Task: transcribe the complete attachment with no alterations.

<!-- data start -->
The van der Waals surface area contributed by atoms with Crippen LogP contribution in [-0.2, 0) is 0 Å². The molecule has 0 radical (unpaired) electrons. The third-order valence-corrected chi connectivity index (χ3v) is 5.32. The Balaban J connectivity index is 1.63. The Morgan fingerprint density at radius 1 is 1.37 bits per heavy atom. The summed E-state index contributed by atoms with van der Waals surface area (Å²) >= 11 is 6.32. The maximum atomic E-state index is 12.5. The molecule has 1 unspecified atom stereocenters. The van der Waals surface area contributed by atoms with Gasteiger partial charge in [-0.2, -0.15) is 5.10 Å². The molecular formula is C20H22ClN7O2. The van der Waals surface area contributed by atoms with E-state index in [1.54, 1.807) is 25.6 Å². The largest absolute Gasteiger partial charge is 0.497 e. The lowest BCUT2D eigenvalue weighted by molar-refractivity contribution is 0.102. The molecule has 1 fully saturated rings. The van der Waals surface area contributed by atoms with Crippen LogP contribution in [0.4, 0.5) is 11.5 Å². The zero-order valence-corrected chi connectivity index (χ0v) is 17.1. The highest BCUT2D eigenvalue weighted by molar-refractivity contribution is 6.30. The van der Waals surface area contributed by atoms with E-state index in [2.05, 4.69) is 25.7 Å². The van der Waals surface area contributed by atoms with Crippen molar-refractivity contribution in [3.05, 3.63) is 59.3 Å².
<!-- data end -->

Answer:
The van der Waals surface area contributed by atoms with Crippen LogP contribution in [-0.2, 0) is 0 Å². The molecule has 0 radical (unpaired) electrons. The third-order valence-corrected chi connectivity index (χ3v) is 5.32. The Balaban J connectivity index is 1.63. The Morgan fingerprint density at radius 1 is 1.37 bits per heavy atom. The summed E-state index contributed by atoms with van der Waals surface area (Å²) >= 11 is 6.32. The maximum atomic E-state index is 12.5. The molecule has 1 unspecified atom stereocenters. The van der Waals surface area contributed by atoms with Gasteiger partial charge in [-0.2, -0.15) is 5.10 Å². The molecular formula is C20H22ClN7O2. The van der Waals surface area contributed by atoms with E-state index in [1.54, 1.807) is 25.6 Å². The largest absolute Gasteiger partial charge is 0.497 e. The lowest BCUT2D eigenvalue weighted by molar-refractivity contribution is 0.102. The molecule has 1 fully saturated rings. The van der Waals surface area contributed by atoms with Crippen LogP contribution in [0.4, 0.5) is 11.5 Å². The zero-order valence-corrected chi connectivity index (χ0v) is 17.1. The highest BCUT2D eigenvalue weighted by molar-refractivity contribution is 6.30. The van der Waals surface area contributed by atoms with E-state index in [2.05, 4.69) is 25.7 Å². The van der Waals surface area contributed by atoms with Crippen molar-refractivity contribution in [3.05, 3.63) is 59.3 Å².